While it wasn’t as cold out as it was earlier this year for my Quadrantids watch, it still felt like 27°F according to The Weather Channel. Luckily there was no wind really, so that helped. Still, it was bundles of clothes, blankets and a cup of piping hot chocolate (with some Bailey’s mint creme, mmm) that all worked to keep me toasty… for a while. I had two friends over tonight to watch with me and the show was forecast to be rather spectacular this year, but I had heard that before. Earlier showers this year, including the Orionids and the Persieds were both supposed to be pretty good and both were pretty meh from what I saw. Thankfully the Geminids did not disappoint. While the Perseids are the more popular shower thanks to being in the late summer, if you can brave the cold of near-winter to catch the Geminids you’re really in for a show. Within just under 1.5 hours our 3 pairs of eyes had spotted 70 meteors before my friends called it a night. Left with only a pair of eyes to scan the sky it was still only a few more minutes before I upped the count to 75 and took an hour break inside to warm up. Back out at around 1:50am I could tell the shower was peaking – there were definitely more meteors appearing and by 2:15am I was texting my friends who went home that I had reached 100. By the time I quit the field at around 2:45am the count was up to 126! That is a staggering amount of meteors for my area in a 3 hour time period. I’ve watched showers in the past for 3-4 hours and counted 20-30 total!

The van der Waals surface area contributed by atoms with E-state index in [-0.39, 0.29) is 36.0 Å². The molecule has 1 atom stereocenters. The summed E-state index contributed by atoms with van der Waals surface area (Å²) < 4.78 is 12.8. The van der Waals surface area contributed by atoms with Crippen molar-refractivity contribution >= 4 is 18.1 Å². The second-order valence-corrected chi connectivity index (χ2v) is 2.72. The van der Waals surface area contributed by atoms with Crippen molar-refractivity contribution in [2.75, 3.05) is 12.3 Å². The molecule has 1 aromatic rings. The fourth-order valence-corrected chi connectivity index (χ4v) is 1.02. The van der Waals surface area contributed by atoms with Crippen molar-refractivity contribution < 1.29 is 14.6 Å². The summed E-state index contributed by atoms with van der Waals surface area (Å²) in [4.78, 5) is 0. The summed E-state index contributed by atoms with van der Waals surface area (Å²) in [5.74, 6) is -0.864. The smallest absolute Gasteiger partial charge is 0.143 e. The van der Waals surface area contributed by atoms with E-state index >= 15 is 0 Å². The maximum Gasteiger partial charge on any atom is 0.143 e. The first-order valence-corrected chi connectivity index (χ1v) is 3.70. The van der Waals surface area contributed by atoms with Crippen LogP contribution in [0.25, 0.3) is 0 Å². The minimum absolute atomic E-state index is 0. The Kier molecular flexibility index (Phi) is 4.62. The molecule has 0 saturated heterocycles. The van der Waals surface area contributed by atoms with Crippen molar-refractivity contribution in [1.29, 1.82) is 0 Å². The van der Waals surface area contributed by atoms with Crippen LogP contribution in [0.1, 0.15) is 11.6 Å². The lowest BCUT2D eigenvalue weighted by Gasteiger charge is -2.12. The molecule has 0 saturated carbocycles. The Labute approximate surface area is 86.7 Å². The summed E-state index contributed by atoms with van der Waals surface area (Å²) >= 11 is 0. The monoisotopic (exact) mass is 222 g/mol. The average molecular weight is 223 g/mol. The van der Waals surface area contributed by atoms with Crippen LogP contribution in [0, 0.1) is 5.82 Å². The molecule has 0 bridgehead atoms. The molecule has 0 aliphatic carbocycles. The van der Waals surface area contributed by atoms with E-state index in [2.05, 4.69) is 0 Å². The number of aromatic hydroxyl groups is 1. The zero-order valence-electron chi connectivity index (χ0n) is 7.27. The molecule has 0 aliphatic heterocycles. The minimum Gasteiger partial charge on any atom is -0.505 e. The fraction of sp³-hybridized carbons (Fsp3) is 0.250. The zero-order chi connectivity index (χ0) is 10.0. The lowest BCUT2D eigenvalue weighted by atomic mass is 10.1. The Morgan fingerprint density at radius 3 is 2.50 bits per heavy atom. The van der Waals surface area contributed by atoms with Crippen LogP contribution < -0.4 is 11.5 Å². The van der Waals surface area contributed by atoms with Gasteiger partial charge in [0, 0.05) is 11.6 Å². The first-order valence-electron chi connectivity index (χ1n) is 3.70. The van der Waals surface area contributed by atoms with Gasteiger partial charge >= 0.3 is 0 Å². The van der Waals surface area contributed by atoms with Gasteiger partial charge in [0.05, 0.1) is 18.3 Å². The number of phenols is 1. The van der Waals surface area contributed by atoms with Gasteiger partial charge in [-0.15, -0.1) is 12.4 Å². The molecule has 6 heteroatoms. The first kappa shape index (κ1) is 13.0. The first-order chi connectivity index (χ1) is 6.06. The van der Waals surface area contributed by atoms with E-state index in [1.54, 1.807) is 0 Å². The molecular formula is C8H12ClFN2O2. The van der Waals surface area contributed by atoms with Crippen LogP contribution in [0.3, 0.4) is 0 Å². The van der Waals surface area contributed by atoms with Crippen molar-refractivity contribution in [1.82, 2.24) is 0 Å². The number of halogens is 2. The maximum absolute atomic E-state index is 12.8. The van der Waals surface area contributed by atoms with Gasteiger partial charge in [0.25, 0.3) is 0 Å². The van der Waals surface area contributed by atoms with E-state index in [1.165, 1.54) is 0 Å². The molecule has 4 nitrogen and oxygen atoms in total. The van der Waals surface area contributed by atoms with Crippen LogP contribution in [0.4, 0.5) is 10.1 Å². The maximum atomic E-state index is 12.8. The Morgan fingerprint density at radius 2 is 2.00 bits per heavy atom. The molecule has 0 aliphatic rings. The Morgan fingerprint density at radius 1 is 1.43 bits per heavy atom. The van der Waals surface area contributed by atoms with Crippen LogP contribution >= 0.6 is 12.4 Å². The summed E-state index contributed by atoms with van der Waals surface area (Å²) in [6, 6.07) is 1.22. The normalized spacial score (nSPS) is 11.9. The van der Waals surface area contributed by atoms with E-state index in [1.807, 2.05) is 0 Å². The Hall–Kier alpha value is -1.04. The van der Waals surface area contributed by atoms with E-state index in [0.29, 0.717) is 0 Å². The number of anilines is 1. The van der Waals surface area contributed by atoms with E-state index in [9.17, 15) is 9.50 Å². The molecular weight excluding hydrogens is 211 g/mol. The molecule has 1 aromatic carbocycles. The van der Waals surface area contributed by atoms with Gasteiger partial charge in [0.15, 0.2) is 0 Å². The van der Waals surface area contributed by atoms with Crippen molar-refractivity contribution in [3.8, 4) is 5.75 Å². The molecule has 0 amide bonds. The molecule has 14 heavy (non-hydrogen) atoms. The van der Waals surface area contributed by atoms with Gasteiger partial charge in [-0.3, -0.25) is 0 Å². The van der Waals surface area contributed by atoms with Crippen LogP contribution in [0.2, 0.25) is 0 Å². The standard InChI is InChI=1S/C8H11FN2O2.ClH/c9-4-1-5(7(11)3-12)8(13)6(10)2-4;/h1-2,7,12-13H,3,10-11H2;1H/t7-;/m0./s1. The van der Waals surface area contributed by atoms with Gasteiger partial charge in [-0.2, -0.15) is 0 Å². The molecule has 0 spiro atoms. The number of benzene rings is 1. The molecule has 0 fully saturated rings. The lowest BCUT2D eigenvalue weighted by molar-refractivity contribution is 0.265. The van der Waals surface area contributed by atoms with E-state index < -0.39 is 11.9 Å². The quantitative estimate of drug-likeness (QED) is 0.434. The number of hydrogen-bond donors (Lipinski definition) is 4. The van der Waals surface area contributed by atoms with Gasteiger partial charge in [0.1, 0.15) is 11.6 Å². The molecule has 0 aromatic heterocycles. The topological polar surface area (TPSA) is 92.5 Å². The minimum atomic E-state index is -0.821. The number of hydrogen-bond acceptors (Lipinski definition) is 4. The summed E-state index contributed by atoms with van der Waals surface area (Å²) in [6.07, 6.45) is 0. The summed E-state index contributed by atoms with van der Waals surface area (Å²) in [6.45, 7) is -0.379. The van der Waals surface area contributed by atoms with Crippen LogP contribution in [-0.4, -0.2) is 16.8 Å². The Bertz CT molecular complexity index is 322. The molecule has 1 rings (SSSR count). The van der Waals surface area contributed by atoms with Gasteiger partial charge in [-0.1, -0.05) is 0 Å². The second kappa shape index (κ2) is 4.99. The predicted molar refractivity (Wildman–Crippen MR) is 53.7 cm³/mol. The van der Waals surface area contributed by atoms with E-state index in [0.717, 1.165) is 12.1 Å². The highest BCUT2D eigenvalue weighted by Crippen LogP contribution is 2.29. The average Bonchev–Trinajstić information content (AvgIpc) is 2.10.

Most of the Geminids are low on the horizon, and most are very bright and long-lasting thanks to the Geminids being spawned from dense asteroid material rather than loose cometary material. It’s still up for debate what exactly caused the Geminids but scientists theorize an asteroid collision followed by Jupiter shifting the debris into our orbit. Whatever, the results are amazing. The majority of our sightings were bright and traveling a good distance across the sky for 2-3 seconds. While most looked like shooting stars a good amount were so near the horizon they appeared to be going down instead of across the sky – falling stars. Numbers 74, 94 and 105 in particular were stunners. #74 and #94 each left persistent trails in their wake and #105 actually exploded! It flashed into being brighter than Jupiter and only traveled the length of Orion’s arm before flashing out brilliantly instead of the slow fade you normally see.
Not only were the meteors raining down but the viewing conditions were highly optimal as well. A new moon meant the brightest object in the sky was only Jupiter, Gemini rises early and was already high up by 10pm and remaining at zenith through to the morning, and despite cloudy weather the past week and more cloudy weather starting the next day the heavens opened up on this night for perfectly clear skies. Vunderbar!!
There was supposedly a brand new shower originating from around Pisces but being on the opposite side of the sky we didn’t see any, nor were we really looking. But a friend of mine said she spotted some.
I’m extremely pleased to not only smash my previous record for single-night viewing but to also push my new record into the triple digits! I’m not sure if this record will be topped anytime soon, although there is a chance that in May of 2014 we could see another brand new shower appear with the capability of producing a meteor storm – yes a storm. Showers are regular events but storms consist of thousands of meteors per hour. The last great meteor storm was the 1833 Leonids Leonids, which produced 100,000 to 200,000 per hour. Nutty! In the meantime, we’ll have to hope 2013 brings some nice showers.